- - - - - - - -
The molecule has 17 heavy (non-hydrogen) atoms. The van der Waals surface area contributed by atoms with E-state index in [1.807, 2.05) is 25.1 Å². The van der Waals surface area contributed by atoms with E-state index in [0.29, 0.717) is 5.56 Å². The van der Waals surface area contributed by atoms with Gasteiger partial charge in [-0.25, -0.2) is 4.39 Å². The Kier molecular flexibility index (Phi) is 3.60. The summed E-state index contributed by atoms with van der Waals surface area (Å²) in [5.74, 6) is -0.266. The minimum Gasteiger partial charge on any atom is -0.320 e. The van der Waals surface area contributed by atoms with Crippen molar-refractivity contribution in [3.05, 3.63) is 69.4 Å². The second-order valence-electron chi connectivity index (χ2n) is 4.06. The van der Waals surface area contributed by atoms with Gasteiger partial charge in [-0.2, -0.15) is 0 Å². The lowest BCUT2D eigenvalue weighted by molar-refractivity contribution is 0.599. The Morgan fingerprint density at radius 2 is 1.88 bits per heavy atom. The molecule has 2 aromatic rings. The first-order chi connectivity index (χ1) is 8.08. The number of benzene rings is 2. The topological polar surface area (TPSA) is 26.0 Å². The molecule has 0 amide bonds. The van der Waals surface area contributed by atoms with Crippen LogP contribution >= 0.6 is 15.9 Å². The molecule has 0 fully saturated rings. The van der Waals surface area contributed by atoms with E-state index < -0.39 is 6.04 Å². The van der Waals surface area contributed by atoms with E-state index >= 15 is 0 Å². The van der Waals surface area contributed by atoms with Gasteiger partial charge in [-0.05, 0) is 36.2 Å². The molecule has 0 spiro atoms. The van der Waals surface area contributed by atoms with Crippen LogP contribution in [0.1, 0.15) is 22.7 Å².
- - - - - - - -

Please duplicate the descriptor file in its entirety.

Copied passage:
The molecule has 17 heavy (non-hydrogen) atoms. The van der Waals surface area contributed by atoms with E-state index in [1.807, 2.05) is 25.1 Å². The van der Waals surface area contributed by atoms with E-state index in [0.29, 0.717) is 5.56 Å². The van der Waals surface area contributed by atoms with Gasteiger partial charge in [-0.25, -0.2) is 4.39 Å². The Kier molecular flexibility index (Phi) is 3.60. The summed E-state index contributed by atoms with van der Waals surface area (Å²) in [5.74, 6) is -0.266. The minimum Gasteiger partial charge on any atom is -0.320 e. The van der Waals surface area contributed by atoms with Crippen molar-refractivity contribution in [3.05, 3.63) is 69.4 Å². The second-order valence-electron chi connectivity index (χ2n) is 4.06. The van der Waals surface area contributed by atoms with Gasteiger partial charge in [-0.2, -0.15) is 0 Å². The lowest BCUT2D eigenvalue weighted by molar-refractivity contribution is 0.599. The Morgan fingerprint density at radius 2 is 1.88 bits per heavy atom. The molecule has 2 aromatic rings. The first-order chi connectivity index (χ1) is 8.08. The number of benzene rings is 2. The topological polar surface area (TPSA) is 26.0 Å². The molecule has 0 amide bonds. The van der Waals surface area contributed by atoms with Crippen LogP contribution >= 0.6 is 15.9 Å². The molecule has 0 fully saturated rings. The van der Waals surface area contributed by atoms with E-state index < -0.39 is 6.04 Å². The van der Waals surface area contributed by atoms with E-state index >= 15 is 0 Å². The van der Waals surface area contributed by atoms with Gasteiger partial charge in [-0.05, 0) is 36.2 Å². The molecule has 0 spiro atoms. The van der Waals surface area contributed by atoms with Crippen LogP contribution in [0.1, 0.15) is 22.7 Å².